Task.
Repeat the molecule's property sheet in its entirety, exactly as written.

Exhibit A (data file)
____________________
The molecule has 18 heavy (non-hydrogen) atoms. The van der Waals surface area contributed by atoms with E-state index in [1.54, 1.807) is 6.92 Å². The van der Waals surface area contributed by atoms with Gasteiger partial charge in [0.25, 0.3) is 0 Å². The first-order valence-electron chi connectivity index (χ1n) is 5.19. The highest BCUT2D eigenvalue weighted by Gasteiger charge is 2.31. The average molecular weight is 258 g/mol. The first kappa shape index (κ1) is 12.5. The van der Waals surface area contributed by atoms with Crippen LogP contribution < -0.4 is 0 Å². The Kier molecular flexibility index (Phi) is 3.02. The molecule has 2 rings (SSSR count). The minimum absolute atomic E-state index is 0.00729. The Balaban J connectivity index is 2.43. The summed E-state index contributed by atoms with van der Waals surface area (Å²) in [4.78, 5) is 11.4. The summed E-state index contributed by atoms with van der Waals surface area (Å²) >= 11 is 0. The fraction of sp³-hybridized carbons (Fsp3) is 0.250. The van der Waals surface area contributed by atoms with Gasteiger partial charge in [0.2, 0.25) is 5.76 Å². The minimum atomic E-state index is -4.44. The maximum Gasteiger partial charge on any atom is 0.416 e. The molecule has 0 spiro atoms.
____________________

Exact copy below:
The molecule has 18 heavy (non-hydrogen) atoms. The van der Waals surface area contributed by atoms with E-state index in [1.54, 1.807) is 6.92 Å². The van der Waals surface area contributed by atoms with Gasteiger partial charge in [0.25, 0.3) is 0 Å². The first-order valence-electron chi connectivity index (χ1n) is 5.19. The highest BCUT2D eigenvalue weighted by Gasteiger charge is 2.31. The average molecular weight is 258 g/mol. The first kappa shape index (κ1) is 12.5. The van der Waals surface area contributed by atoms with Crippen LogP contribution < -0.4 is 0 Å². The Kier molecular flexibility index (Phi) is 3.02. The molecule has 2 rings (SSSR count). The minimum absolute atomic E-state index is 0.00729. The Balaban J connectivity index is 2.43. The summed E-state index contributed by atoms with van der Waals surface area (Å²) in [4.78, 5) is 11.4. The summed E-state index contributed by atoms with van der Waals surface area (Å²) >= 11 is 0. The fraction of sp³-hybridized carbons (Fsp3) is 0.250. The van der Waals surface area contributed by atoms with Gasteiger partial charge in [0.2, 0.25) is 5.76 Å². The minimum atomic E-state index is -4.44. The maximum Gasteiger partial charge on any atom is 0.416 e. The molecule has 0 spiro atoms.